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tot1

[tot]
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noun
  1. a small child.
  2. Chiefly British. a small portion of a beverage, especially a dram of liquor.
  3. a small quantity of anything.
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Origin of tot1

1680–90; perhaps short for totterer

tot2

[tot]
verb (used with or without object), tot·ted, tot·ting.
  1. to add; total (often followed by up).
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noun
  1. a total.
  2. the act of adding.
  3. British Informal. a column of numbers to be added.
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Origin of tot2

1745–55; < Latin: so much, so many
Related formsun·tot·ted, adjective

tot.

  1. total.
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Dictionary.com Unabridged Based on the Random House Unabridged Dictionary, © Random House, Inc. 2018

Related Words

juvenile, bairn, sprout, infant, newborn, descendant, offspring, lamb, mite, adolescent, progeny, tyke, imp, youngster, innocent, squirt, issue, minor, teenager, teen

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British Dictionary definitions for tot

tot1

noun
  1. a young child; toddler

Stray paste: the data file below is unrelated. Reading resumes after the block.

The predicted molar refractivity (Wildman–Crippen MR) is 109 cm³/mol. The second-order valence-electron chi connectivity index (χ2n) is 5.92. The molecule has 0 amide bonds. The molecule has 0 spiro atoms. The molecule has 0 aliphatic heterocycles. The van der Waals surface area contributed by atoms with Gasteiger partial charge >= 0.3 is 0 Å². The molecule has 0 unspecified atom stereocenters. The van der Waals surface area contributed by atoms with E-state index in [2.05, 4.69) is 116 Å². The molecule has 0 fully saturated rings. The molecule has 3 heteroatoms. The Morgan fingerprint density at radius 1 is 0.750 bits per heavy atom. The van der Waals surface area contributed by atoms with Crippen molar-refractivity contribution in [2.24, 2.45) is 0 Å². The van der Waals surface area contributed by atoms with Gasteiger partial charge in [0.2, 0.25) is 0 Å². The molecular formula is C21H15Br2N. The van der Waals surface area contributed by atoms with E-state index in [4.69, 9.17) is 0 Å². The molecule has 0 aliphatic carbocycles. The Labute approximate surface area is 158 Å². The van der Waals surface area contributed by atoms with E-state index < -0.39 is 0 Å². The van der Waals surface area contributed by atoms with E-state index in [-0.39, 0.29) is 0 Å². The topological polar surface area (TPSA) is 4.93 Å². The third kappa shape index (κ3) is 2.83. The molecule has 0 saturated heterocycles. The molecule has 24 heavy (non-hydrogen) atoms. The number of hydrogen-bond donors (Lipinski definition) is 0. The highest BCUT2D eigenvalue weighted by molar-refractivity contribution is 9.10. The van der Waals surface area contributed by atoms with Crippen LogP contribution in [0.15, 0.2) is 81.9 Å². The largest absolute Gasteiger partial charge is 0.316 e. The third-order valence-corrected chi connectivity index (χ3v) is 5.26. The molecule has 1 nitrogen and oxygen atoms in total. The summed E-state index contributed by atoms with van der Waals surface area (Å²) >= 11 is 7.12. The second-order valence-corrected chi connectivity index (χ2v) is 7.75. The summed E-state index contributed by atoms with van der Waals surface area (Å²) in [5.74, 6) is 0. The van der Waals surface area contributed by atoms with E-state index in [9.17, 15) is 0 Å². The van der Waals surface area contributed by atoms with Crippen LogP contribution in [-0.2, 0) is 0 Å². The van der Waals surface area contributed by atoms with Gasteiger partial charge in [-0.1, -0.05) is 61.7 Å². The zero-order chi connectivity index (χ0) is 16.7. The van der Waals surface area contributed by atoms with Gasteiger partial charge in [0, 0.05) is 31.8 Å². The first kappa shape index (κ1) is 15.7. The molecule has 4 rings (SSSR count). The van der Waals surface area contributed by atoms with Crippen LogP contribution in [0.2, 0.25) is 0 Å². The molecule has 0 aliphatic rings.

2. mainly British a small amount of anything
  3. a small measure of spirits
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Word Origin

C18: perhaps short for totterer; see totter

tot2

verb tots, totting or totted
  1. (usually foll by up) mainly British to total; add
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Word Origin

C17: shortened from total or from Latin totum all
Collins English Dictionary - Complete & Unabridged 2012 Digital Edition © William Collins Sons & Co. Ltd. 1979, 1986 © HarperCollins Publishers 1998, 2000, 2003, 2005, 2006, 2007, 2009, 2012

Word Origin and History for tot

n.

"little child," 1725, Scottish, of uncertain origin, perhaps a shortened form of totter, or related to Old Norse tottr, nickname of a dwarf (cf. Swedish tutte "little child," Danish tommel-tot "little child," in which the first element means "thumb").

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v.

"to reckon up," 1760, from tot (n.), first recorded 1680s, short for total.

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Online Etymology Dictionary, © 2010 Douglas Harper